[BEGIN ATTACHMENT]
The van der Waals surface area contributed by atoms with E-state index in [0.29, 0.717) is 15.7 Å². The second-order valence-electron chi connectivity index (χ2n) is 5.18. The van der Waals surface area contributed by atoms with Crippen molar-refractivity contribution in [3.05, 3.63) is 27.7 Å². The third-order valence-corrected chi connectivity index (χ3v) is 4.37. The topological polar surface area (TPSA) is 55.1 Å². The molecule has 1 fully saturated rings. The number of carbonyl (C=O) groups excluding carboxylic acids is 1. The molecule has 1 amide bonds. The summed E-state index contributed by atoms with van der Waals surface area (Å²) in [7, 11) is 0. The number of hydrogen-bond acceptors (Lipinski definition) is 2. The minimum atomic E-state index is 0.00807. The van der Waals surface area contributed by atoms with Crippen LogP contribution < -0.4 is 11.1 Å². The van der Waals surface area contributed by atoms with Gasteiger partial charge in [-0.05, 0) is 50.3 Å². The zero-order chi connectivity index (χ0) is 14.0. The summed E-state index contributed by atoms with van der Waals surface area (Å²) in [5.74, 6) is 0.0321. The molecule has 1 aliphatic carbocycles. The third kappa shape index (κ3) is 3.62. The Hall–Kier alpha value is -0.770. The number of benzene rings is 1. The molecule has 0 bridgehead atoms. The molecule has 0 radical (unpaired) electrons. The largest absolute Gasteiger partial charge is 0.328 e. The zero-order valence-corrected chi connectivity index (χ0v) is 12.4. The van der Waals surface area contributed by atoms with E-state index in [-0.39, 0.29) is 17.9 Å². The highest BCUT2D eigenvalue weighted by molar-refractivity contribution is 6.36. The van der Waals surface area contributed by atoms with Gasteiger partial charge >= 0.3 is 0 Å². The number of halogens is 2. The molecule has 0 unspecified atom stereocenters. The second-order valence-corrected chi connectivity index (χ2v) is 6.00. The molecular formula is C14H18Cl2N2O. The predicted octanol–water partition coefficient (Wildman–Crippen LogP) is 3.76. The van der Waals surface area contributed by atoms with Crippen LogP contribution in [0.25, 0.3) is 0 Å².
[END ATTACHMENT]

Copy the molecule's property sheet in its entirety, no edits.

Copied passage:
The van der Waals surface area contributed by atoms with E-state index in [0.29, 0.717) is 15.7 Å². The second-order valence-electron chi connectivity index (χ2n) is 5.18. The van der Waals surface area contributed by atoms with Crippen molar-refractivity contribution in [3.05, 3.63) is 27.7 Å². The third-order valence-corrected chi connectivity index (χ3v) is 4.37. The topological polar surface area (TPSA) is 55.1 Å². The molecule has 1 fully saturated rings. The number of carbonyl (C=O) groups excluding carboxylic acids is 1. The molecule has 1 amide bonds. The summed E-state index contributed by atoms with van der Waals surface area (Å²) in [7, 11) is 0. The number of hydrogen-bond acceptors (Lipinski definition) is 2. The minimum atomic E-state index is 0.00807. The van der Waals surface area contributed by atoms with Crippen LogP contribution < -0.4 is 11.1 Å². The van der Waals surface area contributed by atoms with Gasteiger partial charge in [-0.05, 0) is 50.3 Å². The zero-order chi connectivity index (χ0) is 14.0. The summed E-state index contributed by atoms with van der Waals surface area (Å²) in [5.74, 6) is 0.0321. The molecule has 1 aliphatic carbocycles. The third kappa shape index (κ3) is 3.62. The Hall–Kier alpha value is -0.770. The number of benzene rings is 1. The molecule has 0 bridgehead atoms. The molecule has 0 radical (unpaired) electrons. The largest absolute Gasteiger partial charge is 0.328 e. The zero-order valence-corrected chi connectivity index (χ0v) is 12.4. The van der Waals surface area contributed by atoms with E-state index in [-0.39, 0.29) is 17.9 Å². The highest BCUT2D eigenvalue weighted by molar-refractivity contribution is 6.36. The van der Waals surface area contributed by atoms with Gasteiger partial charge >= 0.3 is 0 Å². The number of halogens is 2. The molecule has 0 unspecified atom stereocenters. The second-order valence-corrected chi connectivity index (χ2v) is 6.00. The molecular formula is C14H18Cl2N2O. The predicted octanol–water partition coefficient (Wildman–Crippen LogP) is 3.76. The van der Waals surface area contributed by atoms with Crippen LogP contribution in [0.25, 0.3) is 0 Å².